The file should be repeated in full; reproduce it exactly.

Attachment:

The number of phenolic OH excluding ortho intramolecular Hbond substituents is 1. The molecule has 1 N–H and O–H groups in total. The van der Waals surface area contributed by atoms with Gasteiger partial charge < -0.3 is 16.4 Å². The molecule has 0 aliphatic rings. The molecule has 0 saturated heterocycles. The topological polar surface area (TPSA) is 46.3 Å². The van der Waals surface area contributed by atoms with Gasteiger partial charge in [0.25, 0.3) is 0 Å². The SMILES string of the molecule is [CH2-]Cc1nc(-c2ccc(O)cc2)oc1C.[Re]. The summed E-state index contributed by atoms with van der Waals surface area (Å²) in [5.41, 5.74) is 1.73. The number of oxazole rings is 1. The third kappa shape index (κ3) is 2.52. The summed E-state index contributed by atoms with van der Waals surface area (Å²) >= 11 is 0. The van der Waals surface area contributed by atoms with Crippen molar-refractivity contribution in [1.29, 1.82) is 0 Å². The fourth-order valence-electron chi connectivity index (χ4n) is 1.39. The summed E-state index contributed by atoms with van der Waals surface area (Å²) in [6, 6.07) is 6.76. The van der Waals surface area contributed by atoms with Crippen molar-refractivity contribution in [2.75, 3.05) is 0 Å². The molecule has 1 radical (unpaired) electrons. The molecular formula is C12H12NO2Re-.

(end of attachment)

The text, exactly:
The number of phenolic OH excluding ortho intramolecular Hbond substituents is 1. The molecule has 1 N–H and O–H groups in total. The van der Waals surface area contributed by atoms with Gasteiger partial charge < -0.3 is 16.4 Å². The molecule has 0 aliphatic rings. The molecule has 0 saturated heterocycles. The topological polar surface area (TPSA) is 46.3 Å². The van der Waals surface area contributed by atoms with Gasteiger partial charge in [0.25, 0.3) is 0 Å². The SMILES string of the molecule is [CH2-]Cc1nc(-c2ccc(O)cc2)oc1C.[Re]. The summed E-state index contributed by atoms with van der Waals surface area (Å²) in [5.41, 5.74) is 1.73. The number of oxazole rings is 1. The third kappa shape index (κ3) is 2.52. The summed E-state index contributed by atoms with van der Waals surface area (Å²) >= 11 is 0. The van der Waals surface area contributed by atoms with Crippen molar-refractivity contribution in [1.29, 1.82) is 0 Å². The fourth-order valence-electron chi connectivity index (χ4n) is 1.39. The summed E-state index contributed by atoms with van der Waals surface area (Å²) in [6, 6.07) is 6.76. The van der Waals surface area contributed by atoms with Crippen molar-refractivity contribution in [2.75, 3.05) is 0 Å². The molecule has 1 radical (unpaired) electrons. The molecular formula is C12H12NO2Re-.